During the residence of Edward Augustus in Halifax Almon served as physician in ordinary to the royal household, along with Duncan Clark and John Halliburton. The prince particularly cited him for prompt medical attention when he injured himself by a fall from his horse in 1798. The doctor and his wife were also reputedly members of the royal social circle in Halifax.

In 1816 ill health forced Almon to undertake a two-year visit to England; he died while in Bath and was buried there beneath St James Church. His widow, who returned to Nova Scotia, claimed that “seldom has there been domestic Happiness so uninterrupted as ours.” Although the provisions of his will were adequate, she noted that “my beloved Husband was too Benevolent & too Hospitable to leave me Rich.” The Halifax press commented, “His goodness of heart and kindness of disposition will cause him to be long remembered & loved.” Not easily forgotten either were the many anecdotes told of the doctor’s amusing absent-mindedness. His wife related how in March 1785 she could only gaze “in silent astonishment” when Almon, after using her new pen as a tooth-pick, broke it in two. Almon’s most enduring contribution to the colonial scene, however, was his founding of the long line of distinguished physicians and civil servants in Nova Scotia who bore his surname.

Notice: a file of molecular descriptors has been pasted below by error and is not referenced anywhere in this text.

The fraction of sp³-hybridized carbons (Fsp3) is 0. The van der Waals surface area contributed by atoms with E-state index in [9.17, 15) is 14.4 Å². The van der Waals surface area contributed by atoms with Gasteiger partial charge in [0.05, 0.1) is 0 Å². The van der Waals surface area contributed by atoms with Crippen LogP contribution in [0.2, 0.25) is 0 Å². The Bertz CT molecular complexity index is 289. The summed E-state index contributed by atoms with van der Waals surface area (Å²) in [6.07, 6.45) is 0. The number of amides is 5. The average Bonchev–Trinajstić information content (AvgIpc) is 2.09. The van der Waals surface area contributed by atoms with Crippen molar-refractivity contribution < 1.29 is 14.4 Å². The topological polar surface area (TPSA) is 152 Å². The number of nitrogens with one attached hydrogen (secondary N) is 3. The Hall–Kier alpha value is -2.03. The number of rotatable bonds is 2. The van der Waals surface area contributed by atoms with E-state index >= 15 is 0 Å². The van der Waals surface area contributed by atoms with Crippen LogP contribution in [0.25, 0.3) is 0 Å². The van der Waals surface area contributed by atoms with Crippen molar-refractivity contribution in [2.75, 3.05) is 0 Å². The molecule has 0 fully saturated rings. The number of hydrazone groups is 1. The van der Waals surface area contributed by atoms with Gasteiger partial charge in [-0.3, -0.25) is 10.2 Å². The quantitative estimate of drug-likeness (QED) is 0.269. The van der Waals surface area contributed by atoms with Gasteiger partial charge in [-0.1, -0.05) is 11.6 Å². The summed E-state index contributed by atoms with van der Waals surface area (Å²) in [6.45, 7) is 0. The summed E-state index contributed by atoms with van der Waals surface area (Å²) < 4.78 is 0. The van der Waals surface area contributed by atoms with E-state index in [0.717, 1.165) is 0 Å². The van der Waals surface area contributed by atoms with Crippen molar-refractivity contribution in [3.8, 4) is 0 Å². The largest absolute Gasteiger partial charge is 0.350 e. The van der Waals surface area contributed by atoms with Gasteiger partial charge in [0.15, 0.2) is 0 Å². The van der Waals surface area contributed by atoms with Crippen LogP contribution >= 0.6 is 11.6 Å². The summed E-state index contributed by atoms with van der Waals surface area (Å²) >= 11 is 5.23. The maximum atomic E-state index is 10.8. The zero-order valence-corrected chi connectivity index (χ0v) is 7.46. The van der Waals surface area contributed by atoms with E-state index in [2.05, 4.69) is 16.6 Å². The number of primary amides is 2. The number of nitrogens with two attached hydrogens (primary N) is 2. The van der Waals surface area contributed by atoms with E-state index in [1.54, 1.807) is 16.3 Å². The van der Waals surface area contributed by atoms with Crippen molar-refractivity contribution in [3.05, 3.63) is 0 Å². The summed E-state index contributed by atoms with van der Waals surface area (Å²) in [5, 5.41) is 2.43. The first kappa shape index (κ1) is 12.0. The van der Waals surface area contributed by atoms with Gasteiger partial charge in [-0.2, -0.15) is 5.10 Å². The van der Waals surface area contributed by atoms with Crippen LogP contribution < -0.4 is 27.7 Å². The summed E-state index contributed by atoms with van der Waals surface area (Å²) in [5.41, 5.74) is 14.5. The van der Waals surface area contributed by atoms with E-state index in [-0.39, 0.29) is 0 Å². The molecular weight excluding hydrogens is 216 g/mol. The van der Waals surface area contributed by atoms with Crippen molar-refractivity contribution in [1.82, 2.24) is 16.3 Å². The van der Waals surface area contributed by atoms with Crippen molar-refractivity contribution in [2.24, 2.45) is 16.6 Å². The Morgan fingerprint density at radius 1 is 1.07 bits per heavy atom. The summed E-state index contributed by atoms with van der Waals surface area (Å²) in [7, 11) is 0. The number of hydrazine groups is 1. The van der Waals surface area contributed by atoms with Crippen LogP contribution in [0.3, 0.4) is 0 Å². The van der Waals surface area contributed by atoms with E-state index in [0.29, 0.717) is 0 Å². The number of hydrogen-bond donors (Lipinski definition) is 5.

Lois K. Kernaghan

A portrait of William James Almon by Robert Field, done c1810, is in the collection of Mrs H. M. Carscallen (Ottawa) and Mrs C. R. T. Cunningham (Toronto). Rebecca Almon also had her portrait done by Field at the same time, but the whereabouts of the work, said to be one of Field’s best female portraits, is unknown.

W. K. Kellog Health Sciences Library, Dalhousie Univ. (Halifax), W. J. Almon, commonplace book. PANS, MG 1, 14, 163; MG 100, 101, no.45. Vital record of Rhode Island, 1636–1850; first series, births, marriages and deaths; a family register for the people, comp. J. N. Arnold (21v., Providence, R.I., 18911912), 2, pt.1: 208. Halifax Herald, 23 Dec. 1896.

General Bibliography

Cite This Article

Lois K. Kernaghan, “ALMON, WILLIAM JAMES,” in Dictionary of Canadian Biography, vol. 5, University of Toronto/Université Laval, 2003–, accessed June 21, 2024, http://www.biographi.ca/en/bio/almon_william_james_5E.html.

The citation above shows the format for footnotes and endnotes according to the Chicago manual of style (16th edition). Information to be used in other citation formats:

Permalink:   http://www.biographi.ca/en/bio/almon_william_james_5E.html
Author of Article:   Lois K. Kernaghan
Title of Article:   ALMON, WILLIAM JAMES
Publication Name:   Dictionary of Canadian Biography, vol. 5
Publisher:   University of Toronto/Université Laval
Year of publication:   1983
Year of revision:   1983
Access Date:   June 21, 2024